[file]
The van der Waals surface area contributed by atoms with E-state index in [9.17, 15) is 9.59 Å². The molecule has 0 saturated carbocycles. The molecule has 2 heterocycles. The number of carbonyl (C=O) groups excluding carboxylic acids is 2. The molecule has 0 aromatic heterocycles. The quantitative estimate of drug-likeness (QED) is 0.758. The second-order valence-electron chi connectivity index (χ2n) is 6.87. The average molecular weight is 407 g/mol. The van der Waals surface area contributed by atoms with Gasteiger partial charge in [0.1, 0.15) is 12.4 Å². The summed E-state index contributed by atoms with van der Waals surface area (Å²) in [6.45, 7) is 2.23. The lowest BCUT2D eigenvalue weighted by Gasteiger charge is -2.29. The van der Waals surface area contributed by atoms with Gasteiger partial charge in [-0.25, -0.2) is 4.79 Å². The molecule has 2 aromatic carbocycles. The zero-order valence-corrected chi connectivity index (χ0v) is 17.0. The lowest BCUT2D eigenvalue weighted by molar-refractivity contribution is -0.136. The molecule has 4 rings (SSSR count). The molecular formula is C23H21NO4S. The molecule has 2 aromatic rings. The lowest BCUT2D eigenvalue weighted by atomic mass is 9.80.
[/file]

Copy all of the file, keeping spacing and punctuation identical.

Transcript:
The van der Waals surface area contributed by atoms with E-state index in [9.17, 15) is 9.59 Å². The molecule has 0 saturated carbocycles. The molecule has 2 heterocycles. The number of carbonyl (C=O) groups excluding carboxylic acids is 2. The molecule has 0 aromatic heterocycles. The quantitative estimate of drug-likeness (QED) is 0.758. The second-order valence-electron chi connectivity index (χ2n) is 6.87. The average molecular weight is 407 g/mol. The van der Waals surface area contributed by atoms with Gasteiger partial charge in [0.1, 0.15) is 12.4 Å². The summed E-state index contributed by atoms with van der Waals surface area (Å²) in [6.45, 7) is 2.23. The lowest BCUT2D eigenvalue weighted by Gasteiger charge is -2.29. The van der Waals surface area contributed by atoms with Gasteiger partial charge in [-0.25, -0.2) is 4.79 Å². The molecule has 2 aromatic carbocycles. The zero-order valence-corrected chi connectivity index (χ0v) is 17.0. The lowest BCUT2D eigenvalue weighted by molar-refractivity contribution is -0.136. The molecule has 4 rings (SSSR count). The molecular formula is C23H21NO4S. The molecule has 2 aromatic rings. The lowest BCUT2D eigenvalue weighted by atomic mass is 9.80.